Everyone has been all aflutter over the rumor that celebrated auteur Darren Aronofsky will direct the second X-Men Origins: Wolverine movie, and now it's confirmed, straight from the Logan's mouth. While Aronofsky has worked with Hugh Jackman before and is arguably the best there is at what he does (and what he does is so, so pretty), many are questioning how the dark director will handle the New Avenger. But Jackman himself is quick to point out that Wolverine is far from cuddly, and we wholeheartedly concur; if you ask us, the franchise could easily go a lot darker. In fact, if you look at Logan's comic book history along side Aronofsky's body of work, you'll see a lot of similarities!
When Darren Aronofsky was announced as the director of the next Wolverine movie, it was a bit of a shock, considering that the man was not known for his high-octane action pieces, and the last installment had exploding helicopters. But between the nightmare world of Requiem for a Dream, the sci-fi epicness of The Fountain and the physical pain and loneliness depicted in The Wrestler, I had confidence that the man would deliver the best Wolverine film -- maybe even X-Men film -- to date. And after seeing Black Swan, with its hallucinatory psychodrama, I am 100% sold, because I came out of the movie wanting to see more comic-book adventures of Natalie Portman's split-personality character. Maybe if I were a ballet fan, I might have wanted to see more of the ballet itself, but I guess it says a lot about me that I'd rather watch her fight Batman.
I really can't blame Jon Favreau for wanting to pass on the third Iron Man movie. He's already made two really good films, and any sort of arc he wanted to have in the third one was going to have to take a back seat to what happens with Iron Man in the Avengers and what Marvel wants him to do in Avengers 2. So best to leave it in the hands of someone who's sold on the whole "big picture" plan, but hopefully can still deliver the goods. Sadly, go-to sequel master Irvin Kershner is no longer with us, but we came up with a list of name directors with sequel experience who would, at the very least, create a threequel that would get people talking.
Mark Wahlberg has been out promoting Max Payne over the weekend, and in the process making -- and breaking -- a lot of news.
- In a Q&A with ComingSoon.net, Wahlberg said that Darren Aronofsky's The Fighter might not be happening at all, much to Wahlberg's disappointment (and ours). Wahlberg says he's not going to stop training for the tale of real-life boxer Mickey Ward (whom Wahlberg was to play), but that he's doubtful it will happen now, but he wouldn't elaborate, saying it's "too depressing to talk about." Maybe the reason is that Brad Pitt's no longer involved. (I have to wonder: Does Pitt have something against Aronofsky, because he keeps signing up for his movies and lending them a high profile, then dropping out. The Fountain recovered with Hugh Jackman, but sounds like The Fighter might not.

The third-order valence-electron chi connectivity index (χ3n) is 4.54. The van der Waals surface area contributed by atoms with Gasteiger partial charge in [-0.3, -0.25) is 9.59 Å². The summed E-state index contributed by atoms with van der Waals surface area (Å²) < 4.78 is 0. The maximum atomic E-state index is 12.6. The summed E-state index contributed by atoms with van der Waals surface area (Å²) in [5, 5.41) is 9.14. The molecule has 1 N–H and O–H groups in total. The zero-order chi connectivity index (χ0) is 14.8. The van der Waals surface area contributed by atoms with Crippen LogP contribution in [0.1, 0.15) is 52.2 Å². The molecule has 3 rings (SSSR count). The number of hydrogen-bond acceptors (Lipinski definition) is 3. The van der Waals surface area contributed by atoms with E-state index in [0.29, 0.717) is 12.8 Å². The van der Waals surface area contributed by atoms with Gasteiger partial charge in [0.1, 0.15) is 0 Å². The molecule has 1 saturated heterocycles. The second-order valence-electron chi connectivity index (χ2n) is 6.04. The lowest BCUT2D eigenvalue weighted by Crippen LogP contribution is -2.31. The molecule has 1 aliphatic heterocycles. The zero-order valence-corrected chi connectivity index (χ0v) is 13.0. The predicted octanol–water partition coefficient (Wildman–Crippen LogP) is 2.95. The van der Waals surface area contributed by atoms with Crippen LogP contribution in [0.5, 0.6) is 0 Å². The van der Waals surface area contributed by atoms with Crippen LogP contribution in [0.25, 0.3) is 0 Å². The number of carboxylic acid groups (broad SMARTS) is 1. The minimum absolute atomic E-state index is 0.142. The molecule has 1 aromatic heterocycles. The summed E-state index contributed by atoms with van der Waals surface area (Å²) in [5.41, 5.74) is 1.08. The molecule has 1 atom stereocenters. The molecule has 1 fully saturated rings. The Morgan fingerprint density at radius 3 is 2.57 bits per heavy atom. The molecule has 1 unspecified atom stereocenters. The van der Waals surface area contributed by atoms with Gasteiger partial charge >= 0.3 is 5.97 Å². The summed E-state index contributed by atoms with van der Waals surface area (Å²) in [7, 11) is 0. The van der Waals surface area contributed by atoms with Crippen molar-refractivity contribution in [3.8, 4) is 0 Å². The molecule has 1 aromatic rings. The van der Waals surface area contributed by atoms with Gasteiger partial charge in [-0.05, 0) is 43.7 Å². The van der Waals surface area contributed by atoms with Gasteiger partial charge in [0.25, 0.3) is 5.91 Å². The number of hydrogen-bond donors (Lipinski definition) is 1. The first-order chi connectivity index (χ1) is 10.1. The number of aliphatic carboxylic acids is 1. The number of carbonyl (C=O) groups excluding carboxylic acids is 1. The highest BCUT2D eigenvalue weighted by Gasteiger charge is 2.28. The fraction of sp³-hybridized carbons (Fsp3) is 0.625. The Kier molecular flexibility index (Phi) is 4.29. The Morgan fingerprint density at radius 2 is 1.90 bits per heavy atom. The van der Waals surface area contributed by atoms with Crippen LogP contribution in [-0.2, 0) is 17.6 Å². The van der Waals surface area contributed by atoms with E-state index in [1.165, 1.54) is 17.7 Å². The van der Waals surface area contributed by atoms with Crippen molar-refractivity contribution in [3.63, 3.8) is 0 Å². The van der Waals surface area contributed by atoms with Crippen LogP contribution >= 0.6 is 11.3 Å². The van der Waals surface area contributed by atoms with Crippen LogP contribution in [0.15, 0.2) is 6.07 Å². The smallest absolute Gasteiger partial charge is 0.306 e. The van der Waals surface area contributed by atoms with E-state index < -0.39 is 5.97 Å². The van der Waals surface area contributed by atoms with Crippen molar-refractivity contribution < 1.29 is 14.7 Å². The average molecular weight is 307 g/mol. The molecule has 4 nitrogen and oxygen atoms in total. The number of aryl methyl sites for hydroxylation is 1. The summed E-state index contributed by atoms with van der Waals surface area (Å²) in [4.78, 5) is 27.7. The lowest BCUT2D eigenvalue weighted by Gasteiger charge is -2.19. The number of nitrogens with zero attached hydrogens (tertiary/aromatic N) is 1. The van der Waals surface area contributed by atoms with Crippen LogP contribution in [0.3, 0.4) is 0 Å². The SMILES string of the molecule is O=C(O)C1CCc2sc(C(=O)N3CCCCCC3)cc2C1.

If you weren't one of the people who was totally befuddled by The Fountain, then you're probably waiting with bated breath for director Darren Aronofsky's next picture. Pi and Requiem for a Dream established Aronofsky as a major talent, and his next picture -- with its combination of mainstream subject matter, amazingly talented actors and Marisa Tomei stripping -- is sure to take the country by storm. That's probably why Fox Searchlight outbid all comers at the Toronto International Film Festival for the rights to distribute The Wrestler, which only last week won the Golden Lion in Venice. (Man, I wish I had a gold lion.)
It's hard to imagine that anything can beat the awesomeness that is the original Red Dawn. After all, it had Patrick Swayze, C. Thomas Howell, Lea Thompson, Charlie Sheen and Jennifer Grey as teenagers fighting (and slaughtering) invading Cubans and Soviets. Plus, Harry Dean Stanton screamed "Avenge me!" from behind a chain-link fence. But they're remaking it all the same, and the writer and director attached to the project may actually be just what the film needs to become even more kick-ass than the original.
If you were looking forward to Darren Aronofsky's Robocop remake, you might be looking for a long time. While promoting The Wrestler on the Howard Stern show, Aronofsky reportedly said he was still working on the script about Detroit's finest cyborg, but that he's "not sure" if the project would still be going ahead. The now in-demand director has a lot on his plate, going from the wrestling mat to the boxing ring in his upcoming The Fighter. Then there's that diluvian epic he wants to make about Noah's ark, a project he's calling "huge." Considering the amount of time and energy Aronofsky usually spends on a project, it's not hard to see why an '80s remake might draw the short straw when it comes to priorities. And Robocop's not the only robocharacter in an upcoming movie to face the chopping block, either.
What do you do for an encore after your film, The Wrestler, was the buzz of this year's Toronto Film Festival? What's your next move after you've directed Mickey Rourke to a potential Oscar nomination in said film, revitalizing his career in the process? If you're Darren Aronofsky, you don't go to Disney World. Instead, you tackle a flick about Old Detroit's knight in shining armor, then write a script about the Original Love Boat, Noah's Ark. To hell with readin', 'ritin' and 'rithmetic; the new R's are rasslin', Robocop and religion.